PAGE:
Crush

I love this book because it does not let go–of its concerns, of the reader.

I love this book because it tells the same story any number of times and each iteration is unique, horrifying, ruining.

I love this book because it tries to be sexy sometimes when it thinks you’re looking at it.

I love this book because, ultimately, it chides itself for its sexiness, for wanting to think it is seen by you when it thinks you are looking.

I love this book for its multitude of striking lines and juxtapositions, for its liberal use of the page and for its concern with a physical kind of unraveling, for its attempt to be structured but then more loose in association and narrative.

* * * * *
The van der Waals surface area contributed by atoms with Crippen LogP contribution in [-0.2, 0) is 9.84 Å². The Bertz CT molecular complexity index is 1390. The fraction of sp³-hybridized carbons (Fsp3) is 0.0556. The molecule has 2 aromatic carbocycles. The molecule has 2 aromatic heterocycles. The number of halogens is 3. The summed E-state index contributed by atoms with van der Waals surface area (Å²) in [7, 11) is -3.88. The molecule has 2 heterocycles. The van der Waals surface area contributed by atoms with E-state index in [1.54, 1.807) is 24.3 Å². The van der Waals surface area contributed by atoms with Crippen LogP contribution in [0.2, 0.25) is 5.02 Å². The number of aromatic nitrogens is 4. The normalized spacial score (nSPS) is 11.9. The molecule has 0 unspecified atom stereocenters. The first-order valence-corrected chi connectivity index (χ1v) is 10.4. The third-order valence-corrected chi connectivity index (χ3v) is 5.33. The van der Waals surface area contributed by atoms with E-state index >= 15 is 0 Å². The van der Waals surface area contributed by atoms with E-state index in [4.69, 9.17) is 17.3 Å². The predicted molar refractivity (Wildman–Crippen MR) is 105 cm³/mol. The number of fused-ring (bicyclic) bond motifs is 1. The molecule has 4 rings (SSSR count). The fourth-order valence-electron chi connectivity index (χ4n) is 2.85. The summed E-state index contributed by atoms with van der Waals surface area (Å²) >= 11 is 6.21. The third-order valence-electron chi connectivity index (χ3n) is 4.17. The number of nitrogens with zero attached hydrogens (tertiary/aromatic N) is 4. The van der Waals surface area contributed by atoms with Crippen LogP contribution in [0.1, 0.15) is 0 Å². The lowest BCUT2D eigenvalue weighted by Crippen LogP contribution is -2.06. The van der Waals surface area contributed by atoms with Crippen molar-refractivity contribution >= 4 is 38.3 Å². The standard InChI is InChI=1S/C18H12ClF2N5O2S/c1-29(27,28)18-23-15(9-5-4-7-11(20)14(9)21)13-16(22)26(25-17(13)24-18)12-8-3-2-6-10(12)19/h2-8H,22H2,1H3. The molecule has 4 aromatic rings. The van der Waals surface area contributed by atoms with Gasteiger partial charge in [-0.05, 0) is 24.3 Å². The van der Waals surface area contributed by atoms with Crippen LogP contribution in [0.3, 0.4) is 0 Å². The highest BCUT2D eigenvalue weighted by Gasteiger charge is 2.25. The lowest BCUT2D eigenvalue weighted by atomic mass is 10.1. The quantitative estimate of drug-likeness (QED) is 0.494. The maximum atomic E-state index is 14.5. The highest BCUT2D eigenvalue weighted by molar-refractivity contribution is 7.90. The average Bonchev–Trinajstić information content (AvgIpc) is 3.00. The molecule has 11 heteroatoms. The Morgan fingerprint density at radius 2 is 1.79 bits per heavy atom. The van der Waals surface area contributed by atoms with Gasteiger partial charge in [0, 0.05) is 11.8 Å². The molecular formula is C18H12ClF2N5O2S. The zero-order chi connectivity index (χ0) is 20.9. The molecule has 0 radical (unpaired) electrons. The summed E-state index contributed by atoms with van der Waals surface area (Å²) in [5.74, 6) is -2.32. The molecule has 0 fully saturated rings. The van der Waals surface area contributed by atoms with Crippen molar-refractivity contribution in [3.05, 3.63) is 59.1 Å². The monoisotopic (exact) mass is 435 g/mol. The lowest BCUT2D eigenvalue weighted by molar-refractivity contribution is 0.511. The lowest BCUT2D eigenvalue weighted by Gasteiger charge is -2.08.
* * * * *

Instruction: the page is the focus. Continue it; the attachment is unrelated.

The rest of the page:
I love this book for the dream about the Safeway when the speaker is sure there will be a hold up, when the lover teases him for it, when someone suddenly shouts “Nobody move!” and the speaker whispers “I told you so” because it is precisely the thing I would do in such a situation. Because the book knows that even though we like to think ourselves valiant, at heart we succumb to our most basic needs and instincts.

I love this book because it runs on instinct.

Because it is a giant sequence and not at all a sequence.

Because its title means both “to smash” and “to love.”

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